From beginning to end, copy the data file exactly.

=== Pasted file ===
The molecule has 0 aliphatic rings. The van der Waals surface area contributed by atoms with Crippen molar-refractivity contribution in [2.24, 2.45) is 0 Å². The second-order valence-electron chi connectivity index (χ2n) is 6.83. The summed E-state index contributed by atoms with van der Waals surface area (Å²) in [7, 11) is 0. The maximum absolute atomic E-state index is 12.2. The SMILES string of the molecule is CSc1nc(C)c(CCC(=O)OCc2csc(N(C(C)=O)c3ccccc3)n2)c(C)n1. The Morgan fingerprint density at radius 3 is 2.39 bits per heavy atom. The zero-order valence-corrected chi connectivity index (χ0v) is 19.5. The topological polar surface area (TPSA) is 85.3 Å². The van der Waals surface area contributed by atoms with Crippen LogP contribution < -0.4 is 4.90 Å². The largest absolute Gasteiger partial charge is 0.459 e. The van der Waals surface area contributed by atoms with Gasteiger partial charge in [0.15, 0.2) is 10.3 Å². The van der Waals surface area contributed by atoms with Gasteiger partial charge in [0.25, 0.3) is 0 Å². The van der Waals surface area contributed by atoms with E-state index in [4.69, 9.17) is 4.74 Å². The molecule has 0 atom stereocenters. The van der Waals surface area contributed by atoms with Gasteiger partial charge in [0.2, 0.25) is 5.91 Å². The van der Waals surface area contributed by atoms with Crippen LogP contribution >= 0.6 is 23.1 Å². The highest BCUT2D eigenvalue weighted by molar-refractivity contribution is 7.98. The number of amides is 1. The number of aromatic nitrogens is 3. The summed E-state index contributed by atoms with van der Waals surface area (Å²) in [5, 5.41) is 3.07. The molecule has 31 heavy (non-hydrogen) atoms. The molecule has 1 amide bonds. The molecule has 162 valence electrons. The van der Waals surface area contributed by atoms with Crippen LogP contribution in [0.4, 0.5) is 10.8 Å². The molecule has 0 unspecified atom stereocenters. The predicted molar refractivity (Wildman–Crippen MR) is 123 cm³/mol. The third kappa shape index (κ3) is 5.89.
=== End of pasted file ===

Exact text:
The molecule has 0 aliphatic rings. The van der Waals surface area contributed by atoms with Crippen molar-refractivity contribution in [2.24, 2.45) is 0 Å². The second-order valence-electron chi connectivity index (χ2n) is 6.83. The summed E-state index contributed by atoms with van der Waals surface area (Å²) in [7, 11) is 0. The maximum absolute atomic E-state index is 12.2. The SMILES string of the molecule is CSc1nc(C)c(CCC(=O)OCc2csc(N(C(C)=O)c3ccccc3)n2)c(C)n1. The Morgan fingerprint density at radius 3 is 2.39 bits per heavy atom. The zero-order valence-corrected chi connectivity index (χ0v) is 19.5. The topological polar surface area (TPSA) is 85.3 Å². The van der Waals surface area contributed by atoms with Crippen LogP contribution < -0.4 is 4.90 Å². The largest absolute Gasteiger partial charge is 0.459 e. The van der Waals surface area contributed by atoms with Gasteiger partial charge in [0.15, 0.2) is 10.3 Å². The van der Waals surface area contributed by atoms with Gasteiger partial charge in [0.25, 0.3) is 0 Å². The van der Waals surface area contributed by atoms with E-state index in [4.69, 9.17) is 4.74 Å². The molecule has 0 atom stereocenters. The van der Waals surface area contributed by atoms with Gasteiger partial charge in [0.2, 0.25) is 5.91 Å². The van der Waals surface area contributed by atoms with Crippen LogP contribution >= 0.6 is 23.1 Å². The highest BCUT2D eigenvalue weighted by molar-refractivity contribution is 7.98. The number of amides is 1. The number of aromatic nitrogens is 3. The summed E-state index contributed by atoms with van der Waals surface area (Å²) in [5, 5.41) is 3.07. The molecule has 31 heavy (non-hydrogen) atoms. The molecule has 1 amide bonds. The molecule has 162 valence electrons. The van der Waals surface area contributed by atoms with Crippen LogP contribution in [0.4, 0.5) is 10.8 Å². The molecule has 0 unspecified atom stereocenters. The predicted molar refractivity (Wildman–Crippen MR) is 123 cm³/mol. The third kappa shape index (κ3) is 5.89.